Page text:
It takes a lot of care, courage, and insight to (re)tell a story that has been told, posted, passed around, and staged numerous times over two decades. To be able to do so in a way that makes it feel as relatable as it was when it was first staged is a mark, for this writer at least, of both a timeless story and an inspired storyteller.
I think such is the case in Theatre Titas’ 20th anniversary staging of Juan Ekis’ “Twenty Questions.”
What’s even more fascinating is that this is the second run of this 20th anniversary version of the piece. Having seen both, first in May, and recently this November, it’s become even tighter, and even more engaging for the current generation of theater-goers.
“Twenty Questions” directed by Luis “Cheese” Mendez of Theatre Titas still stays true to the core of Ekis’ story: Two friends, Yumi (Isabelle Prado) and Jigs (Diego Aranda), are the (un)lucky members of their barkada who have fallen victim to their group’s annual tradition of putting one girl and one boy in a room together for 24 hours. The irony is that this was all Yumi’s idea years ago—with the goal of setting up two of their friends. Being on the receiving end of this forced proximity treatment, Yumi (and reluctantly Jigs) has decided they would be the barkada’s first failures. They set out to be the first pair who would not emerge from their 24-hour lockdown in love. But of course, to make the next few hours more exciting, perhaps spicy, and ultimately less boring, the two decide to play a game of twenty questions—each one taking turns to ask the other questions that must be answered with utmost honesty. And, all this over bottles upon bottles of booze.
Honestly, although Jigs and Yumi were dedicated to being the tradition’s first “failures,” their only failure was to themselves. They set themselves up to develop feelings, please.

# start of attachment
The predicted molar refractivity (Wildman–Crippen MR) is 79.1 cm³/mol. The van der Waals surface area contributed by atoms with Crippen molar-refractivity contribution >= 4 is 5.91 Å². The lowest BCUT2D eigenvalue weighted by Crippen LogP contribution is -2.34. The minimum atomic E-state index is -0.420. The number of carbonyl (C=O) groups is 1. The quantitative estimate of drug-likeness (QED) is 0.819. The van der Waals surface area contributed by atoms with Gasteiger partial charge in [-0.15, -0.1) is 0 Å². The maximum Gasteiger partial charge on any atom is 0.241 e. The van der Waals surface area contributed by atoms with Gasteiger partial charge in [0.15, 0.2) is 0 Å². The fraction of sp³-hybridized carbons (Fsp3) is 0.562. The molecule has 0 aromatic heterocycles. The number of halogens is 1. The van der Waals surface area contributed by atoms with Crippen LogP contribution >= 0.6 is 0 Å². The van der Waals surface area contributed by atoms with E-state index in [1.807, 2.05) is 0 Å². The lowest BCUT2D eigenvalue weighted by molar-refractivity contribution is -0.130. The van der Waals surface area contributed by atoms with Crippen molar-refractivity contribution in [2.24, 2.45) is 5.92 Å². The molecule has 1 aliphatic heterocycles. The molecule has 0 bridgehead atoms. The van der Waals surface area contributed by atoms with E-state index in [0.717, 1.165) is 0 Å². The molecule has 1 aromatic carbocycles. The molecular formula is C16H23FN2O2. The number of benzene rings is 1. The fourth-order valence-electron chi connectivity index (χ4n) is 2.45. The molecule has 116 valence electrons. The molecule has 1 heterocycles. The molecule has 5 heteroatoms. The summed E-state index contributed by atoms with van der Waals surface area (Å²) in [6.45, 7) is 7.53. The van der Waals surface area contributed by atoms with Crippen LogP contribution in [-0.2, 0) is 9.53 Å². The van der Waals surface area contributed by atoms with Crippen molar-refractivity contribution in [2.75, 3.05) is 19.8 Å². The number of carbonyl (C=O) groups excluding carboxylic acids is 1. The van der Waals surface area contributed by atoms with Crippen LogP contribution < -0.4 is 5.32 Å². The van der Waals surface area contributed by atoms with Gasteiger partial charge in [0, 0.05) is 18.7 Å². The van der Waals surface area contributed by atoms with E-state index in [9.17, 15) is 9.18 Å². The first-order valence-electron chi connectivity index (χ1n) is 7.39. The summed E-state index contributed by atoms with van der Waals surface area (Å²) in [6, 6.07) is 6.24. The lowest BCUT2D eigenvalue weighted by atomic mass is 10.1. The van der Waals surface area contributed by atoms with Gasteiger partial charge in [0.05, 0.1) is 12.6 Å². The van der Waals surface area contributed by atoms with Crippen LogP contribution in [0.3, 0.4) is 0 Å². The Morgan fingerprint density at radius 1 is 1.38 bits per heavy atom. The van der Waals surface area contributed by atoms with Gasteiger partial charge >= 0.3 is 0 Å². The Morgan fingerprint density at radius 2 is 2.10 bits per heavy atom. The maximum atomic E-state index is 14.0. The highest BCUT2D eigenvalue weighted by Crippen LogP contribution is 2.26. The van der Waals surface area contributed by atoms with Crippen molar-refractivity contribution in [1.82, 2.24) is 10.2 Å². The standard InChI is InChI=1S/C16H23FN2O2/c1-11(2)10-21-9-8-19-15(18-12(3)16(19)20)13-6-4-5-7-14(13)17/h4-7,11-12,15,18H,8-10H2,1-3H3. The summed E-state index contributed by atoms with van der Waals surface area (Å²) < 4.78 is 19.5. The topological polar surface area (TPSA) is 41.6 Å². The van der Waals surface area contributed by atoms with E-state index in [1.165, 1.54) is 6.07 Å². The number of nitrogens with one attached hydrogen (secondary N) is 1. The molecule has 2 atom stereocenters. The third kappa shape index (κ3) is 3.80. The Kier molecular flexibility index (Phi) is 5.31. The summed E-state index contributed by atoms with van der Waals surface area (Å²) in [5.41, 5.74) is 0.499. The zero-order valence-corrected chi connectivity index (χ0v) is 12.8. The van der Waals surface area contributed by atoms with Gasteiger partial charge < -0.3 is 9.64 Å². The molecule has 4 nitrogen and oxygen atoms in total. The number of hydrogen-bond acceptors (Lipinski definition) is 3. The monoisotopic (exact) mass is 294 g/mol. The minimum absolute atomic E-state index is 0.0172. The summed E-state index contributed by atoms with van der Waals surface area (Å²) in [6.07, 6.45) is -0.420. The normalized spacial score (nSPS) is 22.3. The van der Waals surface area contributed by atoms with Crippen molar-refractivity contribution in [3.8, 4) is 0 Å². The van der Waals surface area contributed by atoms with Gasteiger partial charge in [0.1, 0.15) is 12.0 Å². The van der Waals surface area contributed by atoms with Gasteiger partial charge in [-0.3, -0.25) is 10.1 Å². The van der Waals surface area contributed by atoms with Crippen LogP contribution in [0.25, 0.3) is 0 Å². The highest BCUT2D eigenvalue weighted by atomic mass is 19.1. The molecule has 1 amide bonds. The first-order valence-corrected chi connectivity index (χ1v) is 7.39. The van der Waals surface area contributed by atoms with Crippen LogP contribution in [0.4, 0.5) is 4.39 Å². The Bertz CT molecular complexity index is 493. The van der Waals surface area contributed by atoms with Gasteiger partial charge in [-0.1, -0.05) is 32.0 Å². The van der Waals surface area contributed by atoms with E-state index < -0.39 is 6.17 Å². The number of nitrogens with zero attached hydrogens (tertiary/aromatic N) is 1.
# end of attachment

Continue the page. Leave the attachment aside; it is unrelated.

That’s the thrill of this whole piece, being a voyeur into the intimate conversation taking place in this locked room, watching as these two people, seemingly polar opposites, carefully strip layer after layer of themselves. We join in their journey of discovering each other, delving into their histories and their thoughts; we too, get to know them, and in turn, a bit of ourselves, too.
What also makes this version of “Twenty Questions” so engaging is that aside from the intriguing time-tested script and the intimate setting, it’s also peppered with so many references that really make you believe that this is a story of today. From references to the newly released sensual tunes of BTS’ Jungkook and viral Tiktok hits, to the now-ubiquitous Relx, Jigs and Yumi—who were first born on the page 20 years ago—become a Jigs and Yumi of 2023, or rather, they could be you and me, of the year 2023.
And while “Twenty Questions” is obviously romantically charged, with a chunk of it dealing with matters of sex and physical intimacy, chastity, and relationships, I also like thinking about “Twenty Questions” in the context of connections and friendships in general. Humans relating to other humans.